Gun Review: Benelli M2 Tactical ComforTech

Tactical shotguns aren’t supposed to be pretty. They’re supposed to be brutal. The uglier and more intimidating, the better. Trust the gunsmiths at Benelli to turn their back on this tradition of fucile da caccia super bruto. The Benelli M2 Tactical auto-loading (semi-automatic) 12-gauge is gorgeous. Its sleek design, minimalist lines and dark brooding looks generate love and affection long after its American and Brazilian cousins’ machismo starts to grate. But the M2 Tactical is more than just a pretty face. This gun’s beauty lies deep within its unassailable combination of form and function.

Most auto-loading 12-gauge shotguns use some form of gas-operated feeding system. Benelli’s M2 semi-automatic shotguns are inertia recoil weapons. In other words, they use the kinetic energy generated by the gun’s recoil to eject the spent shotshell and load a fresh one.

The system has three basic moving parts: bolt body, inertia spring and rotating bolt head. The M2 operates by means of a spring that’s freely interposed between the locking head and bolt.

As the gun recoils during firing, the inert breech bolt moves about 4 mm forward, compressing the spring. When the spring is fully compressed, it overcomes breech bolt inertia and thrusts the bolt to the rear, under residual pressure. The gun extracts the shotshell case and reloads another shell from the magazine tube.

The spring pressure is designed to delay the opening of the action until after the shot has left the barrel. This compensates for the different pressures produced by cartridges of varying power. No adjustments necessary.

The M2 tactical’s fully-automatic inertial recoil operation is simple; there are less parts to weigh you down or go wrong. It also eliminates the drawbacks of the barrel recoil systems (barrel vibrations) and gas-operated systems (the need to clean gas outlets and possible malfunctions under adverse climatic conditions).

The M2 runs clean; the gun blows all of the gas and crud—otherwise accumulated by shotshell discharge—out the barrel. The detritus does not blow back into the bolt area, as it does with many gas piston systems.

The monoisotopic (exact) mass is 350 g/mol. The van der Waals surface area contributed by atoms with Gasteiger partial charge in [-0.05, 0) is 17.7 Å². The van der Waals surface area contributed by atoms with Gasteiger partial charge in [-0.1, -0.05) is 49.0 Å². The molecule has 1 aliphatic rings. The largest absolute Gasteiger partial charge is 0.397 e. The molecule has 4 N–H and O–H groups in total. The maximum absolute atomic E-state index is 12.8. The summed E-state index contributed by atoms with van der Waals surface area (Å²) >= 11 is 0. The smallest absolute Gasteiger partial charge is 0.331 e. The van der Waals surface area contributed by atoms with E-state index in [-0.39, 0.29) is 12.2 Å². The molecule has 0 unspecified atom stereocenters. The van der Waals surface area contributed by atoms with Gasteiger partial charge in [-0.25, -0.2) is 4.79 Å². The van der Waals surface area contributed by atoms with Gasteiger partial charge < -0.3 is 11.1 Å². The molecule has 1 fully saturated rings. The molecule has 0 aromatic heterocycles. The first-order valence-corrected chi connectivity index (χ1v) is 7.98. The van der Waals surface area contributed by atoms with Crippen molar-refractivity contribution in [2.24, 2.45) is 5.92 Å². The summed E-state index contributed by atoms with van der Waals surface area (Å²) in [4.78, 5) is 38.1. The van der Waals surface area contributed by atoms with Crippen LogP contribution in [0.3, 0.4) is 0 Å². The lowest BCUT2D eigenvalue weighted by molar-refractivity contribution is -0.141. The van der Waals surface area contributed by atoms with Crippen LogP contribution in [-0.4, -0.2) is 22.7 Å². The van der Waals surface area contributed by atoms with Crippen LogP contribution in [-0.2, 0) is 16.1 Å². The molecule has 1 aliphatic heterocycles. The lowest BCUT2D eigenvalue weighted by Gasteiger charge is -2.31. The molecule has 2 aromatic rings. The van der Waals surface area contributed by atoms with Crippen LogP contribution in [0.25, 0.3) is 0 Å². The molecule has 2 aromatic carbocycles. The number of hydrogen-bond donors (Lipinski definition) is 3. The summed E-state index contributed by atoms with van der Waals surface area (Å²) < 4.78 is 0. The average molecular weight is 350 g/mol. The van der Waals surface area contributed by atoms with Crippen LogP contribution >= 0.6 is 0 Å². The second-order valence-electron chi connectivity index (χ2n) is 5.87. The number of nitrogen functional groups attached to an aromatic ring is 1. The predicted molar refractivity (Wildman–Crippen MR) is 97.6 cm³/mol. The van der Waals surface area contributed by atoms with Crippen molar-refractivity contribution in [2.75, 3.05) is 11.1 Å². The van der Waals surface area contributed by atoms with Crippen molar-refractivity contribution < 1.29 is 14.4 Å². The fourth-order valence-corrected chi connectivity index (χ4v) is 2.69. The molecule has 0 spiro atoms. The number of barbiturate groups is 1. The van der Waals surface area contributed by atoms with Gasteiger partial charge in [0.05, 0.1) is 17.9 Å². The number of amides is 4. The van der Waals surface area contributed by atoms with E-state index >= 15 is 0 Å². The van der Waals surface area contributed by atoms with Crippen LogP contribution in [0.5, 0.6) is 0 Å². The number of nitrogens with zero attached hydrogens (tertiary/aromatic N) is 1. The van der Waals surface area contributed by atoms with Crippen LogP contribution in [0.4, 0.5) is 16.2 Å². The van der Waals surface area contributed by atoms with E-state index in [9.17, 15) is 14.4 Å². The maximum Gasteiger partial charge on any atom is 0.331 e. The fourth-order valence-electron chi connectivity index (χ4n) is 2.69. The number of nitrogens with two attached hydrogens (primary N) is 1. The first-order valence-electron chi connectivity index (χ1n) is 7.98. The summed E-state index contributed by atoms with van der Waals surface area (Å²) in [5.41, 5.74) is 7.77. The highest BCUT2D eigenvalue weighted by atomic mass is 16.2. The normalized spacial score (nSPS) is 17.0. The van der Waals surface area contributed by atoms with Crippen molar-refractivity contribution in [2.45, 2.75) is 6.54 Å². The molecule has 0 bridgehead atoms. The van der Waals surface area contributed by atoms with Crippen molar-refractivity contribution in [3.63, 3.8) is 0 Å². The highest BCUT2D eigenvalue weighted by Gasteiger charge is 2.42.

The Benelli M2 Tactical breaks down like most other auto-loaders: take the screw-cap off the magazine tube and let the disassembly begin. The barrel slides off, the bolt slides out. Done. It’s easy enough to reverse these steps and put things back together, with no extra parts sitting on your workbench.

I usually test a tactical rifle or shotgun’s “user friendliness” by giving it a quick visual inspection, without referring to the operations manual. I ran into trouble when I cocked the slide into the locked open position and tried to find different ways to get it to slide forward.

The Benelli M2 sports the usual bolt release lever on the right side of the aluminum receiver. It also has a “cartridge release lever” that doubles as a “cocked hammer” indicator. It’s positioned just forward of the trigger, also on the starboard side of the receiver.

Trying to get the bolt to move forward, I pressed this button. Unfortunately, my left index finger was inside the bolt. The damn thing released with such ferocity that the extractor actually went through my finger and drew blood.

This was definitely a “my bad” event; yet another reason why you, me and everyone else should read the operations manual before touching any new weapon for the first time. After that debacle, I went to Benelli’s excellent website and downloaded the needed information.

Less obscure and certainly less painful: the M2’s triangular-shaped safety button is nestled just aft of the trigger guard. It engages and disengages with a simple lateral push sideways.

The standard adjustable LPA ghost ring sights give you a tremendous sight picture. They’re easy to adjust for slug shooting.

The good folks at Remington were eager to support our Benelli M2 Tactical field test. They provided TTAG with a large quantity of 2 ¾” and 3” shotshell ammo in a variety of flavors and varieties.

Since the M2 Tactical’s is a home defense shotgun first, a hunting or target weapon second, I was eager to see how it patterned with the various Remington buckshot loads. These which 8-pellet 000 buck, 9-pellet 00 buck, 16-pellet #1 buck, 27-pellet #4 buck, both 7/8-oz high velocity and 1-oz standard velocity slugs.

I also fired some butt-kickin’ 3” 1 ¼-oz magnum loads in BB and BBB flavors. I added in a few of my own Remington birdshot loads, specifically the Heavy Dove #8 and the Gun Club load in #7.5 (the 1200 fps variety with 1 1/8-oz of lead shot).

Most competitive tactical shotguns feature a cylinder bore barrel. Some lack the potential for screw-in chokes. The Benelli M2 tactical offers a threaded barrel that accepts a six-pack of choke options. Ours had an “improved choke” setup that helped keep the buckshot patterns nice and tight downrange.

The best-shooting load for this gun on the day: Remington’s standard 9-pellet/00 buck shotshell. The ammo produced a fairly tight pattern at 3-yard, 5-yard, 7-yard, 10-yard and 15-yard intervals.